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From Middle English yvel, evel, ivel, uvel, from Old English yfele (badly, evilly), a derivative of the adjective yfel (bad, evil). Often reinterpreted as the noun in the later language (as in "to speak evil").

Adverb

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evil (comparative more evil, superlative most evil)

  1. (obsolete) wickedly, evilly, iniquitously
  2. (obsolete) injuriously, harmfully; in a damaging way.
  3. (obsolete) badly, poorly; in an insufficient way.
    It went evil with him.
    • 1570, William Lambard, quoting Horace, A Perambulation of Kent[13], published 1596, page 341:
      But (as the Poet ſaith) Malè ſarta gratia, nequicquam coit, & reſcinditur: Friendſhip, that is but euill peeced, will not ioine cloſe, but falleth aſunder againe:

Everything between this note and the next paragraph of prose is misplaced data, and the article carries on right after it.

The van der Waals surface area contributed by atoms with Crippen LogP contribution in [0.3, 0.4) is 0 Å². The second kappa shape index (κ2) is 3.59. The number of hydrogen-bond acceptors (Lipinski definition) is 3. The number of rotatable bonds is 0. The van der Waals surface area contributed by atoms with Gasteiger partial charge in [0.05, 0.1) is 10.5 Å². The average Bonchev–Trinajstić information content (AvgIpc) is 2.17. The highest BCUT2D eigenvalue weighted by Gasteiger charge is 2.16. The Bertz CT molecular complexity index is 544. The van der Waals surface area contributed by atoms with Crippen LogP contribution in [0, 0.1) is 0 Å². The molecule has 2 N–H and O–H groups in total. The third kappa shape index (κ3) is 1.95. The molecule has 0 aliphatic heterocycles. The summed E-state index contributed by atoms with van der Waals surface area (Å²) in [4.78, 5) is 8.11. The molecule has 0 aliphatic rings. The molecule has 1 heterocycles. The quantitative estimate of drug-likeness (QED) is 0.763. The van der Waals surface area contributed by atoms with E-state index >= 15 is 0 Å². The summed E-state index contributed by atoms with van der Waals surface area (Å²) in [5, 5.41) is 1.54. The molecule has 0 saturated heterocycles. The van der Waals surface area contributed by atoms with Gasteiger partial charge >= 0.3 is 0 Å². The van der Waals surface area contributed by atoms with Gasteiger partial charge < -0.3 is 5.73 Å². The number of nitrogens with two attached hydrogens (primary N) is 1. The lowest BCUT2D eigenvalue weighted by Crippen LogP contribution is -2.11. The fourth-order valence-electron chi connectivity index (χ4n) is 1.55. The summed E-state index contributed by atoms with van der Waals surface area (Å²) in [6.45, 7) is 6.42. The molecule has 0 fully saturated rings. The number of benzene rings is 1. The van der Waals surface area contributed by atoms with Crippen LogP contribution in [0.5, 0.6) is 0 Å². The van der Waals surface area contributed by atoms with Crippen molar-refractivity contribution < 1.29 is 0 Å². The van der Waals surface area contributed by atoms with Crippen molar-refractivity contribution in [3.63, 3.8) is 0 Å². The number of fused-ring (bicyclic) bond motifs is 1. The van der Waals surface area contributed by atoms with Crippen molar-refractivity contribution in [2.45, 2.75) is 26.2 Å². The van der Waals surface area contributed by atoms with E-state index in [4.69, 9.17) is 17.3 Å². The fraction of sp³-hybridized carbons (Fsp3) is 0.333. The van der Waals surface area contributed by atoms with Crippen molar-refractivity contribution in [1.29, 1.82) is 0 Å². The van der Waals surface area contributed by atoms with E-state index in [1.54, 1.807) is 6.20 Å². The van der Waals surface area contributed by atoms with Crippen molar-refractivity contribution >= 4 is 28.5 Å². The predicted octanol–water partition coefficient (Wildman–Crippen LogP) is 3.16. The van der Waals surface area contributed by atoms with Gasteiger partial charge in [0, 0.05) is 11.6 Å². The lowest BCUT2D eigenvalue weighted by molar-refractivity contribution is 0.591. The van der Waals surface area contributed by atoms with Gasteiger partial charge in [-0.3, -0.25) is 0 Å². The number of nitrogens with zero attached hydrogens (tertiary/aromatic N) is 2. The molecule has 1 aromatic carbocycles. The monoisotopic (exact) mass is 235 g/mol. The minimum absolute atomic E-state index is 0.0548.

Usage notes
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This adverb was usually used in conjunction with speak.

References
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Anagrams

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Middle English

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Etymology 1

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Adjective

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evil

  1. Alternative form of yvel (evil)

Etymology 2

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Adverb

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evil

  1. Alternative form of yvel (evilly)